- Id. at 380.↵
- Id. ↵
- 201 N.W.2d 761 (Wis. 1972).↵
- Id. at 768.↵
- Id. at 767–68.↵
- 682 P.2d 163 (Mont. 1984).↵
- Id. at 171.↵
- Id. at 169.↵
- 83 Cal. Rptr. 3d 588 (2008).↵
- U.S. Const. art. I, § 1 (“All legislative Powers herein granted shall be vested in a Congress of the United States, which shall consist of a Senate and House of Representatives.”).↵
- Quoted in Democker, supra note 22, at 34.↵
- Quoted in Democker, supra note 22, at 35.↵
- Just v. Marinette Cnty, 201 N.W.2d 761, 771 (Wis. 1972).↵
- See Lujan v. Defenders of Wildlife, 504 U.S. 555, 560–61 (1992) (establishing the constitutionally required elements of standing for a federal court to have jurisdiction to hear the case); U.S. Const. art. III, § 2, cl. 1 (establishing the jurisdiction of the “judicial Power of the United States”).↵
- Lucas v. South Carolina Coastal Council, 505 U.S. 1004, 1029 (1992).↵
- James L. Huffman, People Made Law: Spontaneous Order, Change and the Common Law, 22 George Mason L. Rev.(forthcoming 2015).↵
- 531 U.S. 98 (2000). The Democratic candidates for President and Vice President of the United States filed a complaint contesting the certification of state results in the presidential election. The Supreme Court held that: 1) manual recounts ordered by the Florida Supreme Court, without specific standards to implement its order to discern the intent of the voter, did not satisfy the minimum requirement for nonarbitrary treatment of voters necessary under the Equal Protection Clause to secure the fundamental right to vote for President, and 2) remand of the case to the Florida Supreme Court for it to order a constitutionally proper contest would not be an appropriate remedy. The result of this decision was the validation of Florida’s Electoral College vote going to Bush and Cheney, making them President and Vice President, respectively. Id. at 98–99.↵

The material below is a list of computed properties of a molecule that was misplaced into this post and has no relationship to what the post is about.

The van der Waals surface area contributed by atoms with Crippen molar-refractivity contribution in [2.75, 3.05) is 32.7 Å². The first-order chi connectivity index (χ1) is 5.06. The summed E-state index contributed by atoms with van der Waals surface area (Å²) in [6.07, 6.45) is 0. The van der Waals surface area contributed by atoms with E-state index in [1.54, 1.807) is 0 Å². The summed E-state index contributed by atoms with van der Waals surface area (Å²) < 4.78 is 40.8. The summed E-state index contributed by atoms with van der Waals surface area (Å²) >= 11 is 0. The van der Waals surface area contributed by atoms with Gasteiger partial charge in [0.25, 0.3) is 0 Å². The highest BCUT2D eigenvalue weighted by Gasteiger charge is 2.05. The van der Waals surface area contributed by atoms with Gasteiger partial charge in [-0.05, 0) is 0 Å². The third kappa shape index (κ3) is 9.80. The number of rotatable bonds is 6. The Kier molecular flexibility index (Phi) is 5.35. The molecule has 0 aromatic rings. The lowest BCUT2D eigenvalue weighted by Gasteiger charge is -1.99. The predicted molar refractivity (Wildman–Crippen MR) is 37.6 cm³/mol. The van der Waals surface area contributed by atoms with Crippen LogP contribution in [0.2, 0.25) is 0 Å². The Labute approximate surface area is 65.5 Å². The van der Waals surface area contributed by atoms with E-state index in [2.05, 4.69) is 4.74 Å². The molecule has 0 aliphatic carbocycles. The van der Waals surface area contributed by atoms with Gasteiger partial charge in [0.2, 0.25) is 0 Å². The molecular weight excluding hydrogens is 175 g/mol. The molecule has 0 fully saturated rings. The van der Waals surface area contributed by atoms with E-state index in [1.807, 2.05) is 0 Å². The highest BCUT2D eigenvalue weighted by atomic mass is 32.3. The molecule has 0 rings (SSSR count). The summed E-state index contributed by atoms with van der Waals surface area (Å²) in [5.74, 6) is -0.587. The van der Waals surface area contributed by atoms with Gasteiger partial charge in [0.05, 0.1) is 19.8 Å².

- Posner defends the Supreme Court’s ruling in Bush v. Gore on pragmatic grounds—there were many serious consequences if the case was not resolved quickly, but he is nonetheless critical of the majority’s legal justification for the decision. Richard A. Posner, Breaking the Deadlock 144–45 (2001). See generally Mark Kelman, A Guide to Critical Legal Studies (1990) (providing a general overview of critical legal studies, which describes liberal thought as beset by internal contradiction and by systematic repression of these contradictions. Kelman goes on to argue that Law and Economics, of which Posner is a posterchild, has unjustified politically conservative institutional biases that predetermine its conservative conclusions. Kelman also argues that critical legal studies share with legal realism the idea that who decides matters, but rejects the idea that who decides is all that matters).↵
- In several articles Professor Wood paints a picture of imminent planetary collapse if extreme measures are not taken immediately. Her disdain for the rule of law as a guarantee of individual liberty and a central institution of any prosperous society is evident in the following declaration:
This much can be said with a high degree of confidence: the legal, economic, and social paradigms that give structure to our industrial society are fast approaching expiration. . . . [T]he current Business As Usual path is programmed to lead to a collapse of civilization because disasters and the political unrest they create will stress governments beyond their limits. With the fall of legal institutions will come the rapid demise of the paradigms that buttressed them. Those who advocate policies perpetuating the status quo must come to terms with an earth-rattling truth: the status quo is a transient illusion.
Mary Christina Wood, Advancing the Sovereign Trust of Government to Safeguard the Environment for Present and Future Generations (pt. 1): Ecological Realism and the Need for a Paradigm Shift,39 Envtl. L. 43, 54 (2009). No doubt the rule of law is part of that illusion.↵
- See generally Daron Acemoglu & James A. Robinson, Why Nations Fail (2012). The authors argue that institutions—and centrally, the rule of law—are critical to national economic success.↵